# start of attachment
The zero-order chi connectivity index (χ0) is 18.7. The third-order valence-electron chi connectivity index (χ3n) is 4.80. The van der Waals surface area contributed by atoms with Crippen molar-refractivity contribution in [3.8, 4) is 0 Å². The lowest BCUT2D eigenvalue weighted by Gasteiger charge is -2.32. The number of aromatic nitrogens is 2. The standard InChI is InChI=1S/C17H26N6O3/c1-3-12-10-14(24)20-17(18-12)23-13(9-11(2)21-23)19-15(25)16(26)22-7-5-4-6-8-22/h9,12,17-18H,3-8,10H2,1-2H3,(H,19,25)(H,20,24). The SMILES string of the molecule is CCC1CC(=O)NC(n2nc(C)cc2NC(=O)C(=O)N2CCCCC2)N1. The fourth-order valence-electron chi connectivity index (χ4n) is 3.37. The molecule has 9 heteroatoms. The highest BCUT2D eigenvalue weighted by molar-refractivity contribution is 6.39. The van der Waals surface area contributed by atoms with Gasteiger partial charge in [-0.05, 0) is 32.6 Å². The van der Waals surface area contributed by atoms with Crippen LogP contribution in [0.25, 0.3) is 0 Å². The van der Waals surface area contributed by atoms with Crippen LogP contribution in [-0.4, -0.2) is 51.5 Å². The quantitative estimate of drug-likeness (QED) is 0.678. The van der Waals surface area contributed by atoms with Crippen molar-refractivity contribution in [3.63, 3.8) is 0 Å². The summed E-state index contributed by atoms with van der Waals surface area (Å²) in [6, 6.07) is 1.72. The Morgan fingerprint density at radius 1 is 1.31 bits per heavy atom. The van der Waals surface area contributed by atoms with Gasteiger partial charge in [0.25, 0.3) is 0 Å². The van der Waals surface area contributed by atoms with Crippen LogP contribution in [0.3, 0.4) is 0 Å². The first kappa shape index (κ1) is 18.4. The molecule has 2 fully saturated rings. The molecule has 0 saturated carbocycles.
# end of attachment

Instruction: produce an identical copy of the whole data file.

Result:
The zero-order chi connectivity index (χ0) is 18.7. The third-order valence-electron chi connectivity index (χ3n) is 4.80. The van der Waals surface area contributed by atoms with Crippen molar-refractivity contribution in [3.8, 4) is 0 Å². The lowest BCUT2D eigenvalue weighted by Gasteiger charge is -2.32. The number of aromatic nitrogens is 2. The standard InChI is InChI=1S/C17H26N6O3/c1-3-12-10-14(24)20-17(18-12)23-13(9-11(2)21-23)19-15(25)16(26)22-7-5-4-6-8-22/h9,12,17-18H,3-8,10H2,1-2H3,(H,19,25)(H,20,24). The SMILES string of the molecule is CCC1CC(=O)NC(n2nc(C)cc2NC(=O)C(=O)N2CCCCC2)N1. The fourth-order valence-electron chi connectivity index (χ4n) is 3.37. The molecule has 9 heteroatoms. The highest BCUT2D eigenvalue weighted by molar-refractivity contribution is 6.39. The van der Waals surface area contributed by atoms with Gasteiger partial charge in [-0.05, 0) is 32.6 Å². The van der Waals surface area contributed by atoms with Crippen LogP contribution in [0.25, 0.3) is 0 Å². The van der Waals surface area contributed by atoms with Crippen LogP contribution in [-0.4, -0.2) is 51.5 Å². The quantitative estimate of drug-likeness (QED) is 0.678. The van der Waals surface area contributed by atoms with Crippen molar-refractivity contribution in [3.63, 3.8) is 0 Å². The summed E-state index contributed by atoms with van der Waals surface area (Å²) in [6, 6.07) is 1.72. The Morgan fingerprint density at radius 1 is 1.31 bits per heavy atom. The van der Waals surface area contributed by atoms with Gasteiger partial charge in [0.25, 0.3) is 0 Å². The van der Waals surface area contributed by atoms with Crippen LogP contribution in [0.3, 0.4) is 0 Å². The first kappa shape index (κ1) is 18.4. The molecule has 2 fully saturated rings. The molecule has 0 saturated carbocycles.